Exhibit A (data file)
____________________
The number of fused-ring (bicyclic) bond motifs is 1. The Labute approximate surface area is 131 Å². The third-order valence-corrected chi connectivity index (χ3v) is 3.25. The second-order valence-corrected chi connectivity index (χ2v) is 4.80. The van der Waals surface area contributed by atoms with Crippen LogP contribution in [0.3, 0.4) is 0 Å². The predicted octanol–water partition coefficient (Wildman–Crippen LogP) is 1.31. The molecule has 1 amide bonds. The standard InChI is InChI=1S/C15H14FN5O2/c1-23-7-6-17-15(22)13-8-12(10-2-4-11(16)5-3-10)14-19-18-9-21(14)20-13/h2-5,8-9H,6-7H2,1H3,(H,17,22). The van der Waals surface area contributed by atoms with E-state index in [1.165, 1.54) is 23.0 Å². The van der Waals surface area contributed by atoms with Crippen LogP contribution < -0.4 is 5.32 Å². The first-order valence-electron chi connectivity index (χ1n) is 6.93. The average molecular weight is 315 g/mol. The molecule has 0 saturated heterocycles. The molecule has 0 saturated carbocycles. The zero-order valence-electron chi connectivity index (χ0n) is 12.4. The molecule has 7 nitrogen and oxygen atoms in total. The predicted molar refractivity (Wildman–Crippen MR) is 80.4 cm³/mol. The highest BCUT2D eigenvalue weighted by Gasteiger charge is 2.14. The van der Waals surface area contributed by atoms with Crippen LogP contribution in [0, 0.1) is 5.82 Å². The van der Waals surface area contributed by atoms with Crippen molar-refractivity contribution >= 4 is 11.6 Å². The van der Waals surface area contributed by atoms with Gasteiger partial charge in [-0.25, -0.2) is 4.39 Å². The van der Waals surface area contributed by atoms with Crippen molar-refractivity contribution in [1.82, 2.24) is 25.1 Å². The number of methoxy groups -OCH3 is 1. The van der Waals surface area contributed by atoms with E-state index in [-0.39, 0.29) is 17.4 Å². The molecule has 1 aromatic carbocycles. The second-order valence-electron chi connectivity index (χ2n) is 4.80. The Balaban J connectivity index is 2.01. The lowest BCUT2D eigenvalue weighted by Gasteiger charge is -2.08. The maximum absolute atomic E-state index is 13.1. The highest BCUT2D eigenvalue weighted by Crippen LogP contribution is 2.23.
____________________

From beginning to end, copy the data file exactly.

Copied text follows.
The number of fused-ring (bicyclic) bond motifs is 1. The Labute approximate surface area is 131 Å². The third-order valence-corrected chi connectivity index (χ3v) is 3.25. The second-order valence-corrected chi connectivity index (χ2v) is 4.80. The van der Waals surface area contributed by atoms with Crippen LogP contribution in [0.3, 0.4) is 0 Å². The predicted octanol–water partition coefficient (Wildman–Crippen LogP) is 1.31. The molecule has 1 amide bonds. The standard InChI is InChI=1S/C15H14FN5O2/c1-23-7-6-17-15(22)13-8-12(10-2-4-11(16)5-3-10)14-19-18-9-21(14)20-13/h2-5,8-9H,6-7H2,1H3,(H,17,22). The van der Waals surface area contributed by atoms with E-state index in [1.165, 1.54) is 23.0 Å². The van der Waals surface area contributed by atoms with Crippen LogP contribution < -0.4 is 5.32 Å². The first-order valence-electron chi connectivity index (χ1n) is 6.93. The average molecular weight is 315 g/mol. The molecule has 0 saturated heterocycles. The molecule has 0 saturated carbocycles. The zero-order valence-electron chi connectivity index (χ0n) is 12.4. The molecule has 7 nitrogen and oxygen atoms in total. The predicted molar refractivity (Wildman–Crippen MR) is 80.4 cm³/mol. The highest BCUT2D eigenvalue weighted by Gasteiger charge is 2.14. The van der Waals surface area contributed by atoms with Crippen LogP contribution in [0, 0.1) is 5.82 Å². The van der Waals surface area contributed by atoms with Crippen molar-refractivity contribution >= 4 is 11.6 Å². The van der Waals surface area contributed by atoms with Gasteiger partial charge in [-0.25, -0.2) is 4.39 Å². The van der Waals surface area contributed by atoms with Crippen molar-refractivity contribution in [1.82, 2.24) is 25.1 Å². The number of methoxy groups -OCH3 is 1. The van der Waals surface area contributed by atoms with E-state index in [-0.39, 0.29) is 17.4 Å². The molecule has 1 aromatic carbocycles. The second-order valence-electron chi connectivity index (χ2n) is 4.80. The Balaban J connectivity index is 2.01. The lowest BCUT2D eigenvalue weighted by Gasteiger charge is -2.08. The maximum absolute atomic E-state index is 13.1. The highest BCUT2D eigenvalue weighted by Crippen LogP contribution is 2.23.